CINCINNATI — Five people in the Cincinnati area were indicted today after prosecutors say they cheated at Ohio’s fourth and newest casino.
The five were caught either adding or removing chips from bets after they knew the outcome of the game, prosecutors said. They were captured on surveillance cameras in March, the same month the casino opened, and identified using their own players’ cards and Bureau of Motor Vehicle records.
Hamilton County Prosecutor Joseph Deters said at a news conference that the suspects cheated despite at least 1,000 surveillance cameras inside and outside the $400 million Horseshoe Casino Cincinnati.
“For someone to believe that he or she can get away with it like these individuals did is idiotic,” Deters said.
He said that he’s also sure the five people were “shocked” about the indictments, since they’re facing charges of cheating in March and probably thought they had gotten away with it.
Warrants have been issued for their arrest but Deters said he didn’t think they had yet been taken into custody by early today. If convicted, they could face anywhere from probation to two years in prison and a $5,000 fine.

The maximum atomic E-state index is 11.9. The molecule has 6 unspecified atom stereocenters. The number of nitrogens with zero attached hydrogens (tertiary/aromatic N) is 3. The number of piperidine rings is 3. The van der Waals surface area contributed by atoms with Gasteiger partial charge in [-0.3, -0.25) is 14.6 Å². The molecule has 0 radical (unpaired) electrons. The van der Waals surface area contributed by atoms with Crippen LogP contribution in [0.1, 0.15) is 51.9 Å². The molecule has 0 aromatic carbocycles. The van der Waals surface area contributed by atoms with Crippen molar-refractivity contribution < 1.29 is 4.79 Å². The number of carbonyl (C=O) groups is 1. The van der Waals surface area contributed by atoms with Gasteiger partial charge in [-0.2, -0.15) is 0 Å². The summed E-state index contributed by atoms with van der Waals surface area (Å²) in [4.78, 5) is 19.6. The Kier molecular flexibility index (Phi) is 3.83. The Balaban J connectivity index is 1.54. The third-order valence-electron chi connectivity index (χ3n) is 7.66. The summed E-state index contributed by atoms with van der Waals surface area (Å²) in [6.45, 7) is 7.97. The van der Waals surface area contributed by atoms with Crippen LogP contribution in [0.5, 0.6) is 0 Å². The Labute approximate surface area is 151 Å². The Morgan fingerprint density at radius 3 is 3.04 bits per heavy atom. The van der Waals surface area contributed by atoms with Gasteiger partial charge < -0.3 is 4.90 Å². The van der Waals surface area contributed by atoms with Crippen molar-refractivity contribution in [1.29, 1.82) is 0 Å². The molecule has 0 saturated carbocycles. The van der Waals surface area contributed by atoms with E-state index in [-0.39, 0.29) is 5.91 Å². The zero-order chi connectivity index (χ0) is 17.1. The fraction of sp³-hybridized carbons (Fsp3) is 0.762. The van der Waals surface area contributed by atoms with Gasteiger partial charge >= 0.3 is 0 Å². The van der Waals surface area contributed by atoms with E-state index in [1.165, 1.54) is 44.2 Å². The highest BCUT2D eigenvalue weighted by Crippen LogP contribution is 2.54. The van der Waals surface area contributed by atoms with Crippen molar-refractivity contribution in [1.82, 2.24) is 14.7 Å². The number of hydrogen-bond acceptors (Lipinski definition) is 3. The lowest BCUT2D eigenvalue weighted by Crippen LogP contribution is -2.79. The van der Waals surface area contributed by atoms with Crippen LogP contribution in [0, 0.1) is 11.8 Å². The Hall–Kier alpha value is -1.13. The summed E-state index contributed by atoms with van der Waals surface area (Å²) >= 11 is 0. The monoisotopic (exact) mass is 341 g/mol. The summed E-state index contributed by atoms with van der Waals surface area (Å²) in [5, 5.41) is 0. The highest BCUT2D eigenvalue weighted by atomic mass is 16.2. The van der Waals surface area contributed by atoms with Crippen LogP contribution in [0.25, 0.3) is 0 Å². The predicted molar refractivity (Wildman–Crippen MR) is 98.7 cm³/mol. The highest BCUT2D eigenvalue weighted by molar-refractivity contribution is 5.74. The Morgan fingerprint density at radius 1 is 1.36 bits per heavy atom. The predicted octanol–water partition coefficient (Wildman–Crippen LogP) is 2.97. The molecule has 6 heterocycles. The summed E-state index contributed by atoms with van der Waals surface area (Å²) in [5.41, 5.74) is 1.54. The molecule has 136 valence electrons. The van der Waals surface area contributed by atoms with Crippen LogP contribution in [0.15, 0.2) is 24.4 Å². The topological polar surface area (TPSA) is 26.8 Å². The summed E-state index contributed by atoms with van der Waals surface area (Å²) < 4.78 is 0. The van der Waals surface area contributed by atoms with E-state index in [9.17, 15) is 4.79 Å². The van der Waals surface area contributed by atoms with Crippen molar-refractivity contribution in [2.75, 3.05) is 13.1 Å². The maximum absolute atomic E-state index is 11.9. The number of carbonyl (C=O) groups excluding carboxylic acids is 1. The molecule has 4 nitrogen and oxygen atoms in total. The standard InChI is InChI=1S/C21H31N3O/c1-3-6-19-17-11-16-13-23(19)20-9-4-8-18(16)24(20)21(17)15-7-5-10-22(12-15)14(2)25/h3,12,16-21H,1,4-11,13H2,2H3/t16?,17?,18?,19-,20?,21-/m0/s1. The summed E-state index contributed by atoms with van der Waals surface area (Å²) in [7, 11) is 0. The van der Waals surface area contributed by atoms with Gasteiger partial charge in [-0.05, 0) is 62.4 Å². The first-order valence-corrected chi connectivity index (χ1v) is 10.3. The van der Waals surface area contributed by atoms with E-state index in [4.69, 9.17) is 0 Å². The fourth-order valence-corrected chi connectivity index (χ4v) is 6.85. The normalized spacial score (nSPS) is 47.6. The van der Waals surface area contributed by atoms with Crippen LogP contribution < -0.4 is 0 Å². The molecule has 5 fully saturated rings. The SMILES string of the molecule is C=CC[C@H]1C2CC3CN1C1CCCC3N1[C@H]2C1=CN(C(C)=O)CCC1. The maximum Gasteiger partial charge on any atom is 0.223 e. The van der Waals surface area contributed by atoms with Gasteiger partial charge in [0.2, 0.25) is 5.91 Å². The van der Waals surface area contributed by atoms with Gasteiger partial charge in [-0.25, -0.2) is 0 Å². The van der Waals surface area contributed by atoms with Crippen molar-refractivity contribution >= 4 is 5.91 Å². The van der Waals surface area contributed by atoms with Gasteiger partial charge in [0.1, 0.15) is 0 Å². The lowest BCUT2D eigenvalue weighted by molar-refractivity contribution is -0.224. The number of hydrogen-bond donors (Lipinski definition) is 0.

Karen Huey, director of enforcement at the Ohio Casino Control Commission, traveled to Cincinnati from Columbus for the news conference and said that cheaters have showed up at all four casinos almost immediately after they first opened.
“The trend is once the casino opens, we do see a flurry of cheating cases,” she said. “We attribute that to the newness of the dealers, the newness of the facility. A lot of people try to come in and test the facility.”
All four of the state’s casinos, approved by voters in 2009 to boost Ohio’s economy, opened within 10 months of each other this year and last, beginning with Toledo and Cleveland in May. Columbus’ opened in October, and Cincinnati’s opened March 4.
The state has caught about 10 cheaters each month since Cleveland’s casino opened.
State officials say cheaters not only steal from the house, but also Ohio’s counties, cities and schools because the state collects 33 percent in gross revenue taxes from the casinos.
With gross revenues at about $616 million between last May and through the end of last month, that amounts to roughly $203 million in taxes so far.